Capacity building for climate transparency: neutral ‘means of implementation’ or generating political effects?

Susanne Konrad, Max van Deursen*, Aarti Gupta

*Corresponding author for this work

Research output: Contribution to journalArticleAcademicpeer-review

5 Citations (Scopus)


Elaborate transparency systems are now at the core of the 2015 Paris Agreement, with the assumption that this will enhance accountability, trust, and greater climate policy ambition. Much attention is now being devoted to increasing the capacity of developing countries to comply with climate transparency requirements. Contrary to viewing capacity building merely as a neutral ‘means of implementation’, our point of departure here is that capacity building has the potential to shape the nature and direction of climate transparency to be generated by countries. Key unasked questions are: What kind of transparency is facilitated through capacity-building efforts, and to further what climate policy ends? The potential steering effects of capacity building for transparency remain, in our view, largely unexamined. In addressing this research gap, we undertake a synthesis review of diverse perspectives on the ‘what, how and who’ of capacity building for transparency, as identifiable in (i) academic and grey literature; (ii) policy perspectives advanced by developed and developing countries; and (iii) emerging practices in two prominent capacity building for transparency initiatives. We draw on this three-part review to shed light on the scope and extent of climate transparency (to be) generated by developing countries in practice, with implications for the transformative potential of transparency in global climate governance. Key policy insights Transparency about climate actions is central to the 2015 Paris Agreement. Efforts are underway to build capacities of developing countries to comply with transparency requirements. Rather than merely a neutral ‘means of implementation’, capacity building has the potential to influence the scope and extent of transparency generated by countries. To date, the focus has remained on building capacities to report on GHG emissions and mitigation, notwithstanding diverse additional priorities. There is a need for empirical analysis of capacity building’s steering effects in domestic contexts.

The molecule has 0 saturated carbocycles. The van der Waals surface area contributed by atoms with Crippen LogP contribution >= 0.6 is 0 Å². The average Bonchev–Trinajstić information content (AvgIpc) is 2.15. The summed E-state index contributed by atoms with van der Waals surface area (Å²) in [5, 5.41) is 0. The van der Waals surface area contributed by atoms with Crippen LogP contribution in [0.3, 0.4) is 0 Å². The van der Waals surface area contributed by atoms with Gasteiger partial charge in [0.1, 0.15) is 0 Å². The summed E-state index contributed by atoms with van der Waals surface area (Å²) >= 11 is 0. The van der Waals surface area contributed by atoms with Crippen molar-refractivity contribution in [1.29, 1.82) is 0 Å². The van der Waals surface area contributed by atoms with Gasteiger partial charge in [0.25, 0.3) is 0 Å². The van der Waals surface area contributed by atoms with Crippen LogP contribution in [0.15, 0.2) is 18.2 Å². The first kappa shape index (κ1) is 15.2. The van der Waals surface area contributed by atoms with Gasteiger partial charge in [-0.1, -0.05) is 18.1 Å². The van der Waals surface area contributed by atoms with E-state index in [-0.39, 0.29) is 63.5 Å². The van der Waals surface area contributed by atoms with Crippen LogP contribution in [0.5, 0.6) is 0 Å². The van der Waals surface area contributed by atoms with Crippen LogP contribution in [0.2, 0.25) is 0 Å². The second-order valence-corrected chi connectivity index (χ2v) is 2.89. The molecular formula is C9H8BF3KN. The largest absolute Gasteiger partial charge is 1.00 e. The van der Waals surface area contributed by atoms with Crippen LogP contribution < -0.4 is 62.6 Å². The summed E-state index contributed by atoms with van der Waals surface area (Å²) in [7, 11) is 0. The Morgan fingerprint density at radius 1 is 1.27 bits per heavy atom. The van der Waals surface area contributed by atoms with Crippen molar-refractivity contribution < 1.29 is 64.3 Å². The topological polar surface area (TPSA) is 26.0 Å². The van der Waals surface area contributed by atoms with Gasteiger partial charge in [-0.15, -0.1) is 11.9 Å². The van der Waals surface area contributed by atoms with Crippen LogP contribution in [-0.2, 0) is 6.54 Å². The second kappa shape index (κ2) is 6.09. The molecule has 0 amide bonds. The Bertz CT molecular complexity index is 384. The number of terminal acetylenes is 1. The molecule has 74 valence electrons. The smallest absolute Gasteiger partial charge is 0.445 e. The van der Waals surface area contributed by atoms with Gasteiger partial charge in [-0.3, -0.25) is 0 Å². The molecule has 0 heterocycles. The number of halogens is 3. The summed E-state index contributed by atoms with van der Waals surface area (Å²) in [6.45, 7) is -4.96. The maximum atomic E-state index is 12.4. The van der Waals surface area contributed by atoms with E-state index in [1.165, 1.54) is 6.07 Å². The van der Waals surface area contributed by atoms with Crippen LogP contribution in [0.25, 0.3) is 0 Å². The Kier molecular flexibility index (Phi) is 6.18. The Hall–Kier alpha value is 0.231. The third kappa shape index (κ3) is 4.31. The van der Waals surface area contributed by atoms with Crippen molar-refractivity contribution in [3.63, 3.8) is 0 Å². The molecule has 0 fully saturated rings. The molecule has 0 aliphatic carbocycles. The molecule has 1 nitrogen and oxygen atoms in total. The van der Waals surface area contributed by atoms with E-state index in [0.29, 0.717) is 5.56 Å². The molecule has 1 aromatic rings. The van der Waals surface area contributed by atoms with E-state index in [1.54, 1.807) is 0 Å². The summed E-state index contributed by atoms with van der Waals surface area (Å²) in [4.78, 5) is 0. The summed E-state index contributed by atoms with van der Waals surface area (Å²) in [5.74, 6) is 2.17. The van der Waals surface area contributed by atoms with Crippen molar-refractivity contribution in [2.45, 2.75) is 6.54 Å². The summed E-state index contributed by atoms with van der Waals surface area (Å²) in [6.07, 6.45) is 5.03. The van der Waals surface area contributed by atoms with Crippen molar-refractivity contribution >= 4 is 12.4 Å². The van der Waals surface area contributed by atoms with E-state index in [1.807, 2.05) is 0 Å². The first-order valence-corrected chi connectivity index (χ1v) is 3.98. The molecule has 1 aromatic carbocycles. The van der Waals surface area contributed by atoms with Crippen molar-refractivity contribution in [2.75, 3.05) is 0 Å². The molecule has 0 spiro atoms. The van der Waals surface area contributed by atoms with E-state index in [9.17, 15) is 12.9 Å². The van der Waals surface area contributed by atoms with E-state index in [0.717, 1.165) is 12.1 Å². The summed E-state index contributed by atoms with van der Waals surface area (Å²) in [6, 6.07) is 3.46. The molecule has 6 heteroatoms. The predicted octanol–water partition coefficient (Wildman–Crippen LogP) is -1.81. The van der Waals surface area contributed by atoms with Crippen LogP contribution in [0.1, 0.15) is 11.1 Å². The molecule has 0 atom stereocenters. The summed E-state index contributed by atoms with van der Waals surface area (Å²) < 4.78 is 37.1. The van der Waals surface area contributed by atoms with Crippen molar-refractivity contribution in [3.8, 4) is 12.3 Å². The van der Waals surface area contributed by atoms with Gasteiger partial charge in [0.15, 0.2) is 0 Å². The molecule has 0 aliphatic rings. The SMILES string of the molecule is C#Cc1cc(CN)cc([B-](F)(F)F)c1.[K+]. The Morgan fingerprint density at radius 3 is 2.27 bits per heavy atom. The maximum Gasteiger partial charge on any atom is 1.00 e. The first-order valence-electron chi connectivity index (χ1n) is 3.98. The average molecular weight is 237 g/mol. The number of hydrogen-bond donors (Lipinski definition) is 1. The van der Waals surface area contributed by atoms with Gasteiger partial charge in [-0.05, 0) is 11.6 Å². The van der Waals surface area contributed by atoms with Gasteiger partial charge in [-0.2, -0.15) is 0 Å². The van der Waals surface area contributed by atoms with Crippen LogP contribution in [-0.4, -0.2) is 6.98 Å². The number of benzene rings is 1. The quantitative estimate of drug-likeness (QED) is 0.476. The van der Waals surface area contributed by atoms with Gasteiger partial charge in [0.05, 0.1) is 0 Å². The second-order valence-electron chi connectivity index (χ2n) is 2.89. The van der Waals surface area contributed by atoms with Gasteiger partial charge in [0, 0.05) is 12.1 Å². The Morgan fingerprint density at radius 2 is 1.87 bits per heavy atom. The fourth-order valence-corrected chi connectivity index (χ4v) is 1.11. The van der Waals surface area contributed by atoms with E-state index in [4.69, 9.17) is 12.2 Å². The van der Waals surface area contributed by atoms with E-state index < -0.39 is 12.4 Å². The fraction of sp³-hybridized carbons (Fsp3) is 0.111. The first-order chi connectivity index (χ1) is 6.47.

Original languageEnglish
Pages (from-to)557-575
JournalClimate Policy
Issue number5
Early online date18 Oct 2021
Publication statusPublished - 28 May 2022


  • Capacity building
  • Climate policy
  • Enhanced Transparency Framework
  • Paris Agreement
  • United Nations Framework Convention on Climate Change


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